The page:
Lebanon's public debt rises to $29 billion

The Lebanese Central Bank said today (August 21, 2002) that Lebanon's public debt rose to 43.7 trillion Lebanese pounds (US $28.97 billion) by the end of June 2002 up from $28.8 billion a month earlier.

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By  Massoud Derhally Published  August 21, 2002

The Lebanese Central Bank said today (August 21, 2002) that Lebanon's public debt rose to 43.7 trillion Lebanese pounds (US $28.97 billion) by the end of June 2002 up from $28.8 billion a month earlier.

The bank's monthly bulletin said public debt registered a year-on-year growth rate of 16.18 by the end of June, compared to 16.74% at the end of May. External public debt was $11.5 billion, or 39.9% of the total, by end-June.

Lebanon’s fiscal problems and growing debt burden prompted some recently to speculate that the Middle East may face a similar scenario to that of Argentina.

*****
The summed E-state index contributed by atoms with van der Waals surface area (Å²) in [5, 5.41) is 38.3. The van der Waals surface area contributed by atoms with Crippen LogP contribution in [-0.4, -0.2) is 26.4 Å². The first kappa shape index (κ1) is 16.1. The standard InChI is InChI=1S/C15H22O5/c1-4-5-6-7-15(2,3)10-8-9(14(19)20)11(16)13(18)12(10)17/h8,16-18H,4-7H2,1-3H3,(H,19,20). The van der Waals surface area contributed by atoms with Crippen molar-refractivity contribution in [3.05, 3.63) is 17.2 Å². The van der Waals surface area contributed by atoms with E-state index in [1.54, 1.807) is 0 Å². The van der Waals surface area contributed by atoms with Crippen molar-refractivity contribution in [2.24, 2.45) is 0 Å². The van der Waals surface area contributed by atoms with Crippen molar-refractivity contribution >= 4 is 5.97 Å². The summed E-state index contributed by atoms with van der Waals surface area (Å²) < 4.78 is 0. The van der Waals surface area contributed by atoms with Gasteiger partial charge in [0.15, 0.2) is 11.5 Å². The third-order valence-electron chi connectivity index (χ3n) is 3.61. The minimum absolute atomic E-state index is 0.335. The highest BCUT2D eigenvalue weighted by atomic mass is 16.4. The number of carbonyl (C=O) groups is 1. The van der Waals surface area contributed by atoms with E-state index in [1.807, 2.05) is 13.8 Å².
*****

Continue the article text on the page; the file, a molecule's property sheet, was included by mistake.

The country went on spending spree in the construction era immediately after the end of a 15-year civil war (1975-1990) piling up a government debt that accounts for 178% of gross domestic product (GDP), the highest of any rated sovereign.

In March 2002, the Lebanese government issued a US $1 billion Eurobond to swap local bonds into cheaper external debt.

The move is supposed to help the government’s debt servicing costs but the difference in value between the two is not great compared with the scale of the debt burden.

Analysts point out that that the rise in debt has also placed pressure on the country’s currency.

In a sovereign rating report (May 2002), Fitch IBCA, an international rating agency, said that Lebanon’s current policy mix of targeting the nominal exchange rate as well as nominal interest rates in the context of falling foreign exchange reserves and rising government debt as unlikely to be sustainable.

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